Rabiesmalin, who is a big Nicklas Backstrom fan, recalls watching Korhonen at the tail end of his career when he and Backstrom were playing for Brynas in the SEL. He wasn’t very good by her recollection, but that does not imply anything about his coaching skills.

Other Goalies Mentored by Parkkila

Parkkila is well known throughout Europe for developing NHL 1st round picks Tuukka Rask (25th pick by Toronto in 2005), Riku Helenius (15th pick by Tampa Bay in 2006), and Semyon Varlamov (21st pick by Washington in 2006). He also worked with Harri Sateri (4th round pick by San Jose in 2008). Parkkila worked with Tuukka Rask for 2 years with Ilves, and Riku Helenius while he was with Ilves as well, and he worked with Harri Sateri with Tappara.

Konstantin Barulin (Russian National team, KHL-Atlant) is another goalie that Parkkila has tutored. Parkkila worked with Barulin for one year with Atlant, and Barulin performed very well that season, including in the playoffs (Atlant took second place). Barulin was the Russian national team’s starting goalie for most of the 2011 WC (Varly was not chosen for the team because the Russian Hockey Federation did not like the fact he did not play in the NHL playoffs and had been on the bench for a few weeks before the WC). Barulin wanted to continue working with Parkkila, but it was not to be because he was under contract with Atlant. SKA, along with trying to deny that Lokomotiv owned Varly’s rights in the KHL, was also talking directly to Barulin and trying to sign him. Both attempts by SKA to break the KHL rules failed.

From an interview in May 2011, Barulin, along with stating he would like to continue working with Parkkila, also said, "He did not hide the fact that he loves to work with lean goalkeepers." Barulin said that Parkkila made him lose 8 kg, so he went from 100 kg to 92 kg. In July Barulin said about Parkkila:

He and I continue to support friendly relations, so meaning to say goodbye was not. Parkkila already told me how he had things in a new place of work, said that he wanted me to continue working. By the way, he invited me to go through pre-season training at his camp. I think I will continue to refer to Jussi for advice. Ready to repeat what has already been said, I would like to work with the specialist.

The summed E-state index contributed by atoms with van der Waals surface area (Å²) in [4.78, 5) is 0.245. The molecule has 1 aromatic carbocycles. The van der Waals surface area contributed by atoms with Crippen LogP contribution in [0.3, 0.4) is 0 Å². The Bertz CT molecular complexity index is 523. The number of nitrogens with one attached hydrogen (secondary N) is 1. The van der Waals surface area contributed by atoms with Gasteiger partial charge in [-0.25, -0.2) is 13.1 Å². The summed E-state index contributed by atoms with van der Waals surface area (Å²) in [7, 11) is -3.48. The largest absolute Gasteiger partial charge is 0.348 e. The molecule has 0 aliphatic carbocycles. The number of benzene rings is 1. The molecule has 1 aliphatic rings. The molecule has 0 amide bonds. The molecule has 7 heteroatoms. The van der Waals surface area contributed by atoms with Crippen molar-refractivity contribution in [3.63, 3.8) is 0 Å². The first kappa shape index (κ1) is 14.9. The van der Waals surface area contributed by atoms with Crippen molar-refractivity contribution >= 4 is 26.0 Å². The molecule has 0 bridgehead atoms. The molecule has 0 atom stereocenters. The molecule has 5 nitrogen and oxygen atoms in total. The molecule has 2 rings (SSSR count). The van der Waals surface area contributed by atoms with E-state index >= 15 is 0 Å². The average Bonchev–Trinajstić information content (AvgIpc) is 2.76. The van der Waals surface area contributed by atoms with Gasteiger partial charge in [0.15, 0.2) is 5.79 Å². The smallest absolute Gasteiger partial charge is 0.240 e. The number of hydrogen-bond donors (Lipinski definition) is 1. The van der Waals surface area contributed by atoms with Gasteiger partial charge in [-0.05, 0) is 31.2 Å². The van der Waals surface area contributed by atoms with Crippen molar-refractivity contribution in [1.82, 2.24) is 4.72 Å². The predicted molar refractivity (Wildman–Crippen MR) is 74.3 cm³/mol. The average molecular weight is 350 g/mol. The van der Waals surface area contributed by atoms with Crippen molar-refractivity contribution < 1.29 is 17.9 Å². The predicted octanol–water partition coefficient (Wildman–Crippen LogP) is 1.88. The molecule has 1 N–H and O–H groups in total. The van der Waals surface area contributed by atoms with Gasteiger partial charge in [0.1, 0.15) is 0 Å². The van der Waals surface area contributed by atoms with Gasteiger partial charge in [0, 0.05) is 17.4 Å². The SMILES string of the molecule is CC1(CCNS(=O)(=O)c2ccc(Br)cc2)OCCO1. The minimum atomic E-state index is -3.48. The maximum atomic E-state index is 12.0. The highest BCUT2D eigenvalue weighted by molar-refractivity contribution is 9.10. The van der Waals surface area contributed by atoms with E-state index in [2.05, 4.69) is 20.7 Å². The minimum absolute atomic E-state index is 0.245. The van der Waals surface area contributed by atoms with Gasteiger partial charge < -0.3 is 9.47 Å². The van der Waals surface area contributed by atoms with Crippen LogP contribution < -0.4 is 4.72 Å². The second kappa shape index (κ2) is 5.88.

Interview of Parkkila on 3/25/11:

Judging by the way this season has added Barulin, the demand for you to be decent. How did you achieve with this progress?

Thank you for your kind words, but let's not get ahead of ourselves. As Barulin, I gave him a set of completely new exercises. They are designed to work on technique and psychology. The goalkeeper is very important to be mentally stable. Most importantly, Konstantin dropped 9 kg, becoming more mobile. I do believe that the goalkeeper can progress in almost every age.

Ilya Yezhov is a goalie with SKA (recently seen on Puck Daddy with a goalie victory dance), and he spent 3 years with their minor league team in the VHL and was able to move up to KHL team this season with Parkkila’s help. On 2/6/12 he said:

And yet you stayed three years in a team VHL and suddenly shot in the SKA, drawing the attention of coaches the team.

Just goalkeepers were strong. And a lot depends on the coach, who is responsible for our training. I was lucky that the team appeared Jussi Parkkila. He saw me and "lifted". In those three years I have always held preseason, but I'm not allowed to play. Not a chance in games for the SKA I did not get. Jussi gave me a chance.

Recommendation of Parkkila by Another Goalie Coach

The following information comes from a Japer’s Rink post about an interview occurring June 2008.

Eurohockey.net has an interview with Finnish goalie coach Jukka Ropponen, who has tutored the likes of Kari Lehtonen, Niklas Backstrom and others. It's a great read, and of particular interest to Caps fans will be this passage: